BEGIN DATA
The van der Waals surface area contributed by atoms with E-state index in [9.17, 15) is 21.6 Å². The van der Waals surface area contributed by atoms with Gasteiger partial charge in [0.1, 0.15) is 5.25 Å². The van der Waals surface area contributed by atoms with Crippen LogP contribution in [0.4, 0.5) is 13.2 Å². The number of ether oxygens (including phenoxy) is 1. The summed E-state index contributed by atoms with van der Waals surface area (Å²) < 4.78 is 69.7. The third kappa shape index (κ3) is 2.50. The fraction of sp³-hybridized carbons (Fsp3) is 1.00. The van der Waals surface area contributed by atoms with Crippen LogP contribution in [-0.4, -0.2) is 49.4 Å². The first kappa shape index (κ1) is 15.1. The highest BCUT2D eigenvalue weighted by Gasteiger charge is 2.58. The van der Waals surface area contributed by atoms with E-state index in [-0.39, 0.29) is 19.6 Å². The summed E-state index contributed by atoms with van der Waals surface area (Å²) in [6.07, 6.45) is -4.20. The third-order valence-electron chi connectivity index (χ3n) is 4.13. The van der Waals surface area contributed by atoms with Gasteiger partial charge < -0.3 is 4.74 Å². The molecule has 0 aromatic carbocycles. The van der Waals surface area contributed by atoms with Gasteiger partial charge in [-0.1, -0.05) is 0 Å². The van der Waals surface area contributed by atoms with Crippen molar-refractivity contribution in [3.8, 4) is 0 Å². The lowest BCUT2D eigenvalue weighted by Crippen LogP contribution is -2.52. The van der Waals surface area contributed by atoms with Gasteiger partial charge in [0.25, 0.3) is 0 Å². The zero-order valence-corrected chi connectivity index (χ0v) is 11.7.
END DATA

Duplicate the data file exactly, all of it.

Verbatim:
The van der Waals surface area contributed by atoms with E-state index in [9.17, 15) is 21.6 Å². The van der Waals surface area contributed by atoms with Gasteiger partial charge in [0.1, 0.15) is 5.25 Å². The van der Waals surface area contributed by atoms with Crippen LogP contribution in [0.4, 0.5) is 13.2 Å². The number of ether oxygens (including phenoxy) is 1. The summed E-state index contributed by atoms with van der Waals surface area (Å²) < 4.78 is 69.7. The third kappa shape index (κ3) is 2.50. The fraction of sp³-hybridized carbons (Fsp3) is 1.00. The van der Waals surface area contributed by atoms with Crippen LogP contribution in [-0.4, -0.2) is 49.4 Å². The first kappa shape index (κ1) is 15.1. The highest BCUT2D eigenvalue weighted by Gasteiger charge is 2.58. The van der Waals surface area contributed by atoms with E-state index in [-0.39, 0.29) is 19.6 Å². The summed E-state index contributed by atoms with van der Waals surface area (Å²) in [6.07, 6.45) is -4.20. The third-order valence-electron chi connectivity index (χ3n) is 4.13. The van der Waals surface area contributed by atoms with Gasteiger partial charge < -0.3 is 4.74 Å². The molecule has 0 aromatic carbocycles. The van der Waals surface area contributed by atoms with Gasteiger partial charge in [-0.1, -0.05) is 0 Å². The van der Waals surface area contributed by atoms with Crippen molar-refractivity contribution in [3.8, 4) is 0 Å². The lowest BCUT2D eigenvalue weighted by Crippen LogP contribution is -2.52. The van der Waals surface area contributed by atoms with Gasteiger partial charge in [0.25, 0.3) is 0 Å². The zero-order valence-corrected chi connectivity index (χ0v) is 11.7.